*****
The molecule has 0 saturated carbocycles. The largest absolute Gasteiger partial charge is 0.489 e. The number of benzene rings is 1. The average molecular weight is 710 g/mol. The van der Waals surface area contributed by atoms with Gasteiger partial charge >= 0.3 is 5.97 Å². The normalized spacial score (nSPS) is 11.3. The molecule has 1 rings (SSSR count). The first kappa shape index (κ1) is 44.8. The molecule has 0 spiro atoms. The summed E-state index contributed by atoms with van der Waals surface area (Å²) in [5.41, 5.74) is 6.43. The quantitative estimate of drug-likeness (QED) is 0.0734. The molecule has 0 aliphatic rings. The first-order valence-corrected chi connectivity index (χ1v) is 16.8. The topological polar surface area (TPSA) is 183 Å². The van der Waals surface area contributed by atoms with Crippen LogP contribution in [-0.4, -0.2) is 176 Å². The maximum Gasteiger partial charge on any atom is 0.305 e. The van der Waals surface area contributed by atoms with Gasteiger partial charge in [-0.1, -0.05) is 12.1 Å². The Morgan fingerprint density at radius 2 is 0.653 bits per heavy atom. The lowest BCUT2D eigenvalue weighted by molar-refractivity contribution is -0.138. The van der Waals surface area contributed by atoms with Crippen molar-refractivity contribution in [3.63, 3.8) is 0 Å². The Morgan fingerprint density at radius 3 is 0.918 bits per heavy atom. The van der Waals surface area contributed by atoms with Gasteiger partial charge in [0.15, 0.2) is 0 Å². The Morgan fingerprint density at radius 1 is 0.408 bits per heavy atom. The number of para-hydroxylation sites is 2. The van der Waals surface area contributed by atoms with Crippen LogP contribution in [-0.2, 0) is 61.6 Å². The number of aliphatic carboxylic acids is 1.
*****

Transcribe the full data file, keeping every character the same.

The molecule has 0 saturated carbocycles. The largest absolute Gasteiger partial charge is 0.489 e. The number of benzene rings is 1. The average molecular weight is 710 g/mol. The van der Waals surface area contributed by atoms with Gasteiger partial charge >= 0.3 is 5.97 Å². The normalized spacial score (nSPS) is 11.3. The molecule has 1 rings (SSSR count). The first kappa shape index (κ1) is 44.8. The molecule has 0 spiro atoms. The summed E-state index contributed by atoms with van der Waals surface area (Å²) in [5.41, 5.74) is 6.43. The quantitative estimate of drug-likeness (QED) is 0.0734. The molecule has 0 aliphatic rings. The first-order valence-corrected chi connectivity index (χ1v) is 16.8. The topological polar surface area (TPSA) is 183 Å². The van der Waals surface area contributed by atoms with Crippen LogP contribution in [-0.4, -0.2) is 176 Å². The maximum Gasteiger partial charge on any atom is 0.305 e. The van der Waals surface area contributed by atoms with Gasteiger partial charge in [-0.1, -0.05) is 12.1 Å². The Morgan fingerprint density at radius 2 is 0.653 bits per heavy atom. The lowest BCUT2D eigenvalue weighted by molar-refractivity contribution is -0.138. The van der Waals surface area contributed by atoms with Crippen molar-refractivity contribution in [3.63, 3.8) is 0 Å². The Morgan fingerprint density at radius 3 is 0.918 bits per heavy atom. The van der Waals surface area contributed by atoms with Gasteiger partial charge in [0.15, 0.2) is 0 Å². The Morgan fingerprint density at radius 1 is 0.408 bits per heavy atom. The number of para-hydroxylation sites is 2. The van der Waals surface area contributed by atoms with Crippen LogP contribution in [-0.2, 0) is 61.6 Å². The number of aliphatic carboxylic acids is 1.